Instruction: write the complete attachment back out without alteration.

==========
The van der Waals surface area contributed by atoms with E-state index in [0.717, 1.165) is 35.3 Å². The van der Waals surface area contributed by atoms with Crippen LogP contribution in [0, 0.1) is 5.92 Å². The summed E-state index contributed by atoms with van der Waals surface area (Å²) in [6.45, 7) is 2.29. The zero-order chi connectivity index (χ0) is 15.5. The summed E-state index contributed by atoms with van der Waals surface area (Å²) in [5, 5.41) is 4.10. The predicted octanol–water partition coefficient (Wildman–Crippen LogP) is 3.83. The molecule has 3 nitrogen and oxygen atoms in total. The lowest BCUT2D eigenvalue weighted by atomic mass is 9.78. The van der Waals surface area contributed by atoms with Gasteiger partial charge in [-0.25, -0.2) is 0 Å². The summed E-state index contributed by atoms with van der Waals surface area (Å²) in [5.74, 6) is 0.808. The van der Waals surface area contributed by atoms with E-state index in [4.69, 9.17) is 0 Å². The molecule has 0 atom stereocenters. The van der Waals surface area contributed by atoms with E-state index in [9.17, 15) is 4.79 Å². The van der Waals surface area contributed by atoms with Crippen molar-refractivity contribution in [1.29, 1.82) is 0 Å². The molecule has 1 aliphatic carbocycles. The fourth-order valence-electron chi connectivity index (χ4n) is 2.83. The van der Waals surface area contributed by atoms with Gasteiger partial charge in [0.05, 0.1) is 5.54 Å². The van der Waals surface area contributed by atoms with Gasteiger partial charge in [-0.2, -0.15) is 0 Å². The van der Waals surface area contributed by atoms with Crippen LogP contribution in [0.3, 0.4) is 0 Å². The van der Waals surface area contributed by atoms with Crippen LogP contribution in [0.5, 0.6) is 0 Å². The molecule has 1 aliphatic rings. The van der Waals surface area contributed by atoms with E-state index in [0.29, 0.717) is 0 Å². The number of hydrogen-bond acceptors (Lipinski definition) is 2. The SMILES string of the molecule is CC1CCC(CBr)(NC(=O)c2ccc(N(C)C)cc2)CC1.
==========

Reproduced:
The van der Waals surface area contributed by atoms with E-state index in [0.717, 1.165) is 35.3 Å². The van der Waals surface area contributed by atoms with Crippen LogP contribution in [0, 0.1) is 5.92 Å². The summed E-state index contributed by atoms with van der Waals surface area (Å²) in [6.45, 7) is 2.29. The zero-order chi connectivity index (χ0) is 15.5. The summed E-state index contributed by atoms with van der Waals surface area (Å²) in [5, 5.41) is 4.10. The predicted octanol–water partition coefficient (Wildman–Crippen LogP) is 3.83. The molecule has 3 nitrogen and oxygen atoms in total. The lowest BCUT2D eigenvalue weighted by atomic mass is 9.78. The van der Waals surface area contributed by atoms with Gasteiger partial charge in [-0.25, -0.2) is 0 Å². The summed E-state index contributed by atoms with van der Waals surface area (Å²) in [5.74, 6) is 0.808. The van der Waals surface area contributed by atoms with E-state index in [4.69, 9.17) is 0 Å². The molecule has 0 atom stereocenters. The van der Waals surface area contributed by atoms with E-state index in [9.17, 15) is 4.79 Å². The van der Waals surface area contributed by atoms with Crippen molar-refractivity contribution in [1.29, 1.82) is 0 Å². The molecule has 1 aliphatic carbocycles. The fourth-order valence-electron chi connectivity index (χ4n) is 2.83. The van der Waals surface area contributed by atoms with Gasteiger partial charge in [0.05, 0.1) is 5.54 Å². The van der Waals surface area contributed by atoms with Gasteiger partial charge in [-0.2, -0.15) is 0 Å². The van der Waals surface area contributed by atoms with Crippen LogP contribution in [0.3, 0.4) is 0 Å². The van der Waals surface area contributed by atoms with Crippen LogP contribution in [0.5, 0.6) is 0 Å². The molecule has 1 aliphatic rings. The van der Waals surface area contributed by atoms with E-state index in [0.29, 0.717) is 0 Å². The number of hydrogen-bond acceptors (Lipinski definition) is 2. The SMILES string of the molecule is CC1CCC(CBr)(NC(=O)c2ccc(N(C)C)cc2)CC1.